As Ferguson awaits a grand jury’s decision into this summer’s fatal police shooting incident of an unarmed teenage black boy, US president Barack Obama has asked the residents to maintain law and order and keep the protests peaceful.
A grand jury is slated to pronounce its verdict on the indictment of police officer Darren Wilson who had fatally shot at 18-year-old Michael Brown on August 9 this year. The fatal shooting incident sparked days of protests, including violent ones, in the St. Louis suburb.
While talking about the Ferguson incident during a television interview, Obama said everyone holds the right to express their views but a peaceful way of protest is the best way to convey your message.
The president further said that “use of any event as an excuse for violence is not in accordance with the rule of law”.
Meanwhile, the school administrations and police authorities in this community have made all possible security arrangements to tackle with any form of unrest that might trigger after the jury announces its decision.
While some school administrations have decided to close next week to ascertain their students’ safety, the police officials in collaboration with the protest organizers have tightened the security arrangements and other safety measures.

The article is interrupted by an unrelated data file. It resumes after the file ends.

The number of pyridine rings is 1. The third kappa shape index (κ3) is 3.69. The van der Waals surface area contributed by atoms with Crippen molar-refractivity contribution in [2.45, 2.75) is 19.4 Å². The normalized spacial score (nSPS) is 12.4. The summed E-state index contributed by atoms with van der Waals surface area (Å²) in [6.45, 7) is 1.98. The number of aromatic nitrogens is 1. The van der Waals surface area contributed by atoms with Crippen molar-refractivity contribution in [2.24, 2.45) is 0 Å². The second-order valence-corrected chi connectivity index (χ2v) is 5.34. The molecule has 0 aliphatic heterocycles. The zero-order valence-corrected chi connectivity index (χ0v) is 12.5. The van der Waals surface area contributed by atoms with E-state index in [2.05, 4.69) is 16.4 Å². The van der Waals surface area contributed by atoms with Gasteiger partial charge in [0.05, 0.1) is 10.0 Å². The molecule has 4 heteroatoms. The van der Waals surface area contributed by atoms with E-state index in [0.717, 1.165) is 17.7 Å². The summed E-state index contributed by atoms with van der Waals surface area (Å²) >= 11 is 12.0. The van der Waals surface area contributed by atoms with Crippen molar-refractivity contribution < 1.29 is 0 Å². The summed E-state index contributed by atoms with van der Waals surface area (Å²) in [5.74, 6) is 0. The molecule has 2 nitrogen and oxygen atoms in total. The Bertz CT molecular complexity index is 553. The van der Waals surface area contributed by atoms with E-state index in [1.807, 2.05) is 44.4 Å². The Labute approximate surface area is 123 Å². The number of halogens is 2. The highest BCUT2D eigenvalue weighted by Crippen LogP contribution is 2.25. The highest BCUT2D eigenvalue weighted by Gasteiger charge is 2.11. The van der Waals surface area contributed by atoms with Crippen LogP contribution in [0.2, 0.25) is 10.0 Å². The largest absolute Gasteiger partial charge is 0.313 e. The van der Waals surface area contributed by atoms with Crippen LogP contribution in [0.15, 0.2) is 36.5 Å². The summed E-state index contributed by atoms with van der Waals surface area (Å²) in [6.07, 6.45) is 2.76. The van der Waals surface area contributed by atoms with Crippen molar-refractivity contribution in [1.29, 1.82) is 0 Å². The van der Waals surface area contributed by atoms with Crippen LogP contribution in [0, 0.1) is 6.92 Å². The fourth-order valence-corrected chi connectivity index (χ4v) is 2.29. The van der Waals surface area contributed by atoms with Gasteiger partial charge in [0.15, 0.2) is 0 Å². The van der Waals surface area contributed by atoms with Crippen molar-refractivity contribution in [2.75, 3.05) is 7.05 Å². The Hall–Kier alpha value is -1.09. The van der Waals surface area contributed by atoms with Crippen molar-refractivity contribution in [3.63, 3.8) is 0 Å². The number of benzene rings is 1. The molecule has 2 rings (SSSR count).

Slay, St. Louis County Executive Charlie Dooley and state Public Safety Director Daniel Isom on Friday said that state’s any response would primarily focus on the safety and security of the protesters, residents and local businesses.
“I expect the best out of people. Our community is counting on all of us and activists to have level heads and focus on the long term, systemic change that must take place,” Dooley said.
Missouri Gov. Jay Nixon had declared a state of emergency earlier this week and activated the National Guard of state prior to the court’s decision.